• Provide a variety of animal replicas and encourage children to construct habitats for their animals.
  • Identify and share pro-nature books with children. Pro-nature books give positive messages about animals and plants and suggest caring ways to relate to other living things. (A listing of some pro-nature books for young children can be found here.) 

Helping children develop empathy for other living things means more than saving some lady bugs and spiders. As children develop empathy for plants and animals, they are also developing perspective-taking skills which are critical aspects of social emotional competence. As children develop perspective-taking skills with plants and animals, they’ll be developing a sense of empathy for people as well. 

Wilson is an educational consultant and curriculum writer.

Showing Students and Families You Care

When bad things happen in a community, helping young people process their pain and fears and regain a sense of security in the aftermath is one of the most important charges adults must take on. Kids need the adults in their lives to be available and real and to show they care, and teachers are in a special position to do just that.

Middle school teacher Chad Donohue made it a point to show care to his school’s student body this fall. After the October 24 shooting at nearby Marysville Pilchuck High School in Marysville, Washington, Donohue wrote a letter to the families in his school community, reminding the students that their teachers value them and want to know their stories—and that they can turn to their teachers if they ever feel overwhelmed or hopeless.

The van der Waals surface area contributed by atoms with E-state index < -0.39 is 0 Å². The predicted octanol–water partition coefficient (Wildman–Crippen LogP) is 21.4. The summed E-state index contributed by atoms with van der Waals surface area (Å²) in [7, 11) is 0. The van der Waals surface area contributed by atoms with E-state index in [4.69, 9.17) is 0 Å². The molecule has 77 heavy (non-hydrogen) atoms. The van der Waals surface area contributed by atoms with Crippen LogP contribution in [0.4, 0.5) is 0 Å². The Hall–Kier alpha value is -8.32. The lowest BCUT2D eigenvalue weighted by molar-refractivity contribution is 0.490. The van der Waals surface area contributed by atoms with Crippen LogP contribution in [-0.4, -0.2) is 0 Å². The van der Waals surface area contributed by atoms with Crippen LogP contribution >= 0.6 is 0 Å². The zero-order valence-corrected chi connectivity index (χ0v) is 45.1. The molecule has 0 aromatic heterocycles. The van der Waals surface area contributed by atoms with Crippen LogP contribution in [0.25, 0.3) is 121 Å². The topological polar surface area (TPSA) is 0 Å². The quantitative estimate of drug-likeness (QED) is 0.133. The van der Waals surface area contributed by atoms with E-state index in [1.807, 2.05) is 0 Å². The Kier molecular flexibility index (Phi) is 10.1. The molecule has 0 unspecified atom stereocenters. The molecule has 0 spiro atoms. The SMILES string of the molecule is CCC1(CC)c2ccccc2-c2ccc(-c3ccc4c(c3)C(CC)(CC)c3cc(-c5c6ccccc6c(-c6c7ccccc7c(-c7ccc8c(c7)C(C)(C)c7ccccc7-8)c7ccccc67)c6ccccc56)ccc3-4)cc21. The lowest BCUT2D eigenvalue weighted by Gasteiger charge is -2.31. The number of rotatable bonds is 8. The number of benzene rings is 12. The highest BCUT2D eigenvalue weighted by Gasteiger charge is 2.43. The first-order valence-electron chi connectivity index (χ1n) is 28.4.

The flood of positive responses from students’ families was telling: It mattered to them that this teacher reached out to show his concern for and commitment to his students. Here are just a few of those responses:

  • “Thank you for your beautiful words of hope. It is such a blessing to know that my boy is in your class.” 
  • “It brought me to tears. I’ll definitely be sharing with K****, as well as our daughters in high school. Thank you so much for the powerful insight!”
  • “I chose to let C**** read it this morning. He processed every word and I couldn't help but cry when his fingers touched the pad to scroll down and read more. When he finished, I asked him what he thought and he just kept his lips together and nodded, and I could see his compassion.  I asked him if he understood it and what he took from it and he said, ‘I have lots of choices if I'm sad.’"

Educators can’t anticipate when tragedies will occur, but they can help their school communities heal by opening their arms and letting students know they genuinely care about them. And fostering a caring school climate where families feel welcomed is one step that experts say can help prevent tragedies in the future.